I recently found a delightful new book, The Origins of Value: The Financial Innovations That Created Modern Capital Markets, edited by Goetzmann and Rouwenhorst. Besides the wonderful pictures (it doubles as coffee-table book), it contains a variety of articles on the precursors and antecedents of modern trade in stocks, debt, and financial instruments. Each article is (co-)written by different noted authorities in the history of financial markets.
Just some of the highlights: tallies, chirographs, Chinese paper money (a kind of sad history paralleling the 20th century experience with government currencies), the Roman publicani, Fibonacci on present value, securitization of government debt in Venice and Genoa, the Dutch East India Company (VOC -- the first corporation whose stock was widely traded), a silly defense of John Law (making some noteworthy economic observations justifies coercing and defrauding millions?), and a perpetuity that financed a 17th-century Dutch dike and is still being paid today.
The book is biased towards finding antecedents of surface phenomena of modern capital markets, and thus is narrower than a good history of economic institutions would be. The importance of the legal idea of a corporation as a "person" is briefly noted, for example, but the many tricky legal issues this raises that must be solved before such an institution can become widely viable, the shortcomings of Roman law in this regard (despite the publicani, which are so poorly recorded in the historical record we lack many important details on their legal structure and operations) are not raised. Nor are contributions to corporate law of the Catholic Church, municipalities, and guilds in the Middle Ages (not to mention Western law schools, which first appeared then), long before Dutch East India Company, mentioned. Indeed, most of the important legal issues that must be solved to make modern capital markets possible are just not addressed, despite the vast documentary record of legal codes and decisions from Babylon, Rome, medieval Europe, and other places where such legal breakthroughs were made. Some important issues of trust and security are raised or at least hinted at, but are usually not explored in detail. The crucial role of accounting is given short shrift. There is not a lot of economic theory and it doesn't go much beyond standard financial economics, which may not provide a very good model many of the ancient, high transaction cost eras discussed.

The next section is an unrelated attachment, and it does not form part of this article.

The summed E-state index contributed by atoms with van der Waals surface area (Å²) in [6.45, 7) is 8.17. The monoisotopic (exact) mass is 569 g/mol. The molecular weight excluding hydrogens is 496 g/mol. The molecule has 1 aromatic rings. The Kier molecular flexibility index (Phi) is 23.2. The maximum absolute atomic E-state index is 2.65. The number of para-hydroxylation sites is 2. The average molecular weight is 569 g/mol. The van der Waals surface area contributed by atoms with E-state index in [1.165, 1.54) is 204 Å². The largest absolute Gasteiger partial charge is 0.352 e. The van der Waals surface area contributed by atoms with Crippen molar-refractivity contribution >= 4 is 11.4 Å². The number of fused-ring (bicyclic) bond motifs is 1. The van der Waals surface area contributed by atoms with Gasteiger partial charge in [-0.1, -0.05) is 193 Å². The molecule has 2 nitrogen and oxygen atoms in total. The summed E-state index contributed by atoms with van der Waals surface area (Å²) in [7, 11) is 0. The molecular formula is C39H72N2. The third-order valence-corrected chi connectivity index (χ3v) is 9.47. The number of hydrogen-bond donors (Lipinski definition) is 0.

These, however, are just grumbles about how reality always falls far short of the ideals one can envision. After all, the subtitle says "...Financial Innovations...", not accounting or legal or in general institutional innovations that made modern capital markets possible. And I don't know of any single book out there that explores so many episodes of ancient, medieval, and renaissance financial history in such a detailed and colorful way.
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